You love your pet but when was the last time you made a plan for their health and safety?


Gorgeous 3-year-old Tessa, A508061, has been a star in her foster home! Her foster family tells us that she loves everyone she meets and always looks for pets from passers-by on walks. Tessa enjoys playing with toys, and her favorite game is fetch. She is also excellent at tug-of-war and knows to drop the ball or toy so you can throw it for her. To adopt Tessa, go to

This was a big week for me. I personally rescued two animals in one day. And I don’t mean I adopted two animals in one day (because my husband would probably have something to say about that!). I mean I intervened in immediate life-threatening situations.

The first was a small bird that found itself trapped in an upstairs outdoor corridor at Pasadena Humane. Although the bird could have easily flown out to join other birds by taking a turn into one of the open archways, it was instead flying back and forth in the narrow hallway, bashing itself against light fixtures and walls.

With the help of a colleague who quickly found a cloth for me, I was able to gently pick up the stunned bird and release it into the open air where it immediately rejoined its flock.

Later in the day, my husband and I were driving out of our neighborhood when we saw a dog running wildly in the middle of a busy intersection. We pulled over. The dog ran into a yard, only to dash back into the intersection in front of oncoming traffic.

I shouted loudly for the cars to stop, then approached the dog who ran up the driveway to a nearby house. I followed the dog and was able to contain him on the front porch by standing on the stairs and blocking his exit.

A neighbor came out and verified that the house where we were standing was indeed where the dog lived, but the owners were not home…which explained why no one had responded to my frantic ringing of the doorbell.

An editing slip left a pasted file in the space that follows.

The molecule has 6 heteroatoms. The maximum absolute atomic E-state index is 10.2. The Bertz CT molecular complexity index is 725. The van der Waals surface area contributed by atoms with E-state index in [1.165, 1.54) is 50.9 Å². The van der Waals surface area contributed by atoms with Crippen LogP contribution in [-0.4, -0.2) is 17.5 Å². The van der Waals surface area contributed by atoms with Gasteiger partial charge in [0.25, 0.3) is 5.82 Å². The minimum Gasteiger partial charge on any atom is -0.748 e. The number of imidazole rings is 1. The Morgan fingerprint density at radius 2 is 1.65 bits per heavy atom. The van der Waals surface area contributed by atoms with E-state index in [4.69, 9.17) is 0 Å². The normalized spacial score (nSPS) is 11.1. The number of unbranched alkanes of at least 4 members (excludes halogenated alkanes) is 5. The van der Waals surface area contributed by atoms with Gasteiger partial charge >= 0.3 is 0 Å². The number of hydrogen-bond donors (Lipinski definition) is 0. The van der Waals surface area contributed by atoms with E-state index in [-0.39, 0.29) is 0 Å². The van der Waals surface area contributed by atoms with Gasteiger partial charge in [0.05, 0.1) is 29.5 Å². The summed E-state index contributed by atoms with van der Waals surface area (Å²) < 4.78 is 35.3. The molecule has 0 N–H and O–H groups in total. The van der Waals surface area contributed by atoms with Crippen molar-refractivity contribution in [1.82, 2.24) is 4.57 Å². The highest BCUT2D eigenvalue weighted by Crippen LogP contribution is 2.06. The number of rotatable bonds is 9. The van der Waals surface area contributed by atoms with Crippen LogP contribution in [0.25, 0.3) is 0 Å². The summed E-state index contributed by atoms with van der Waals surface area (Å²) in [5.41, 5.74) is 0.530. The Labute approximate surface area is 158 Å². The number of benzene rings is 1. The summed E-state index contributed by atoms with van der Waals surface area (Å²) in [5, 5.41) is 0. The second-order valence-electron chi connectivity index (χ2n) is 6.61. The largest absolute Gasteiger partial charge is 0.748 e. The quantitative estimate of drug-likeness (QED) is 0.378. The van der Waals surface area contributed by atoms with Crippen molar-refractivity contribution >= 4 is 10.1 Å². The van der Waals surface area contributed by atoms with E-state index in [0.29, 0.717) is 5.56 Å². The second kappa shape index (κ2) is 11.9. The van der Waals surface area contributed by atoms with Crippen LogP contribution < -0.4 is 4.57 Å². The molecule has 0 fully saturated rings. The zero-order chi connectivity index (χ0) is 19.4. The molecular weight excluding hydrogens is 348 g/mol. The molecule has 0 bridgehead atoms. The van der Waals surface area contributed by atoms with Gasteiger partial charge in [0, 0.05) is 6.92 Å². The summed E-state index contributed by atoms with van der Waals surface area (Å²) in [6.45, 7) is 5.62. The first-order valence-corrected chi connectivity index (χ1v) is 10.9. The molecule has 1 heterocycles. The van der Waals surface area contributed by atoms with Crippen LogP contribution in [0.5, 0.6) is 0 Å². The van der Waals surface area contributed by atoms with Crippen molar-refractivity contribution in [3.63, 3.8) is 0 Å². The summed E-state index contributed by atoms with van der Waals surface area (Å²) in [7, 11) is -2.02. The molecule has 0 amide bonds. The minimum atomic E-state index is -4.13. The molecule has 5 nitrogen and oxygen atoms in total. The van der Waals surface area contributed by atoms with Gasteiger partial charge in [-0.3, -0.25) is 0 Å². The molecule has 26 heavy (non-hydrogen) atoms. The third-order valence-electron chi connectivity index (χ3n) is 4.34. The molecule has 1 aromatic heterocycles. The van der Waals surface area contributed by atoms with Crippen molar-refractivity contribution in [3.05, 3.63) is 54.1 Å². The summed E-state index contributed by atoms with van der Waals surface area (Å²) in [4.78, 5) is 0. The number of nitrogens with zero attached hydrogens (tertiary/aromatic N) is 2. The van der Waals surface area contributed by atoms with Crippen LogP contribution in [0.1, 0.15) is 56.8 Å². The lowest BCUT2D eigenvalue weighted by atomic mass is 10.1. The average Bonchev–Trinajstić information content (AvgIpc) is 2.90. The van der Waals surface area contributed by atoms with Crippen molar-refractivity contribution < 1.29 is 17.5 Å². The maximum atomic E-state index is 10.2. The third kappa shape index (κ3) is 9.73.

The dog was terrified and skittish. My husband and I tried to strategize how we might get him into the backyard without a leash.

Averting my eyes so as not to threaten the dog, I was able to move onto the porch next to him with my arms at my sides. He sniffed and then licked my hand, so I petted him gently. Surprisingly, the front door swung open when my arm brushed against it.

The dog ran inside, but the door did not latch and couldn’t be secured without a key to turn the deadbolt. Luckily, the double doors had handles. With the help of my husband, who found a sturdy stick in the yard, we passed the stick through the handles, preventing the dog from being able to escape.

A little later, we stopped by the house on our way home to ensure the owners had returned, and everyone was safe.

While these types of rescue activities are typically the purview of our Animal Control Officers, it was rewarding to be able to do my part in some hands-on lifesaving as a good Samaritan, albeit a well-informed Samaritan.

There are many ways that pet owners and concerned citizens can help keep animals safe, prevent pets from going stray, and reunite lost pets and “orphaned” wildlife with their families.

June is National Pet Preparedness Month, so I thought we could start with this obvious safety tip: always close and lock doors and windows before you leave pets alone in the house. Not only does this keep your pets from going stray, it also helps prevent unwanted intruders from entering your home.

Be sure pets are microchipped and wearing collars with tags. Also, include pets in your emergency safety plans and with summer approaching, remember to protect pets from the heat.

Our shelter is full of animals in need of loving homes. If you would like to add a new pet to your family, now is the perfect time.

Mark your calendar for our Free Adoption Day event, next Saturday, 10 a.m.-2 p.m. June 17. Learn more at

Dia DuVernet is president and CEO of Pasadena Humane.

This blog post originally appeared as a column in the Pasadena Star-News on June 9, 2023.